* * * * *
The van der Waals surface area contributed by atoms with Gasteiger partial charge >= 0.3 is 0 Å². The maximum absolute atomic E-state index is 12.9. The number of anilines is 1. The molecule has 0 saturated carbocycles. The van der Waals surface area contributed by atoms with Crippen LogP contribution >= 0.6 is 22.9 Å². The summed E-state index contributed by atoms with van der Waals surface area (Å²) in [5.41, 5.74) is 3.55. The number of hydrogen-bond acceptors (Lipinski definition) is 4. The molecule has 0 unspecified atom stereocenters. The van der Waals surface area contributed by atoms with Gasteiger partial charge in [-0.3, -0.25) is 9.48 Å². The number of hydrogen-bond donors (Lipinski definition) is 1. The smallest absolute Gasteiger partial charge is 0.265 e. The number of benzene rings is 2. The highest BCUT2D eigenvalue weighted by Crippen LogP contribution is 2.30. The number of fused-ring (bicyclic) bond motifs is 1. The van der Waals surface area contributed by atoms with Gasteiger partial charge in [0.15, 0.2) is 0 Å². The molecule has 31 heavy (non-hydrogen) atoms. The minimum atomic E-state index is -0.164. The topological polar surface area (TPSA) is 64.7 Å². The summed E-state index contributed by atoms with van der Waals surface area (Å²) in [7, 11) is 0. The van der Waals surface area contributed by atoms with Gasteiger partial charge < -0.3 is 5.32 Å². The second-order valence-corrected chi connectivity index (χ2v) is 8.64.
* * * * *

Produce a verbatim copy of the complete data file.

The van der Waals surface area contributed by atoms with Gasteiger partial charge >= 0.3 is 0 Å². The maximum absolute atomic E-state index is 12.9. The number of anilines is 1. The molecule has 0 saturated carbocycles. The van der Waals surface area contributed by atoms with Crippen LogP contribution >= 0.6 is 22.9 Å². The summed E-state index contributed by atoms with van der Waals surface area (Å²) in [5.41, 5.74) is 3.55. The number of hydrogen-bond acceptors (Lipinski definition) is 4. The molecule has 0 unspecified atom stereocenters. The van der Waals surface area contributed by atoms with Gasteiger partial charge in [-0.3, -0.25) is 9.48 Å². The number of hydrogen-bond donors (Lipinski definition) is 1. The smallest absolute Gasteiger partial charge is 0.265 e. The number of benzene rings is 2. The highest BCUT2D eigenvalue weighted by Crippen LogP contribution is 2.30. The number of fused-ring (bicyclic) bond motifs is 1. The van der Waals surface area contributed by atoms with Gasteiger partial charge in [0.15, 0.2) is 0 Å². The molecule has 31 heavy (non-hydrogen) atoms. The minimum atomic E-state index is -0.164. The topological polar surface area (TPSA) is 64.7 Å². The summed E-state index contributed by atoms with van der Waals surface area (Å²) in [7, 11) is 0. The van der Waals surface area contributed by atoms with Gasteiger partial charge < -0.3 is 5.32 Å². The second-order valence-corrected chi connectivity index (χ2v) is 8.64.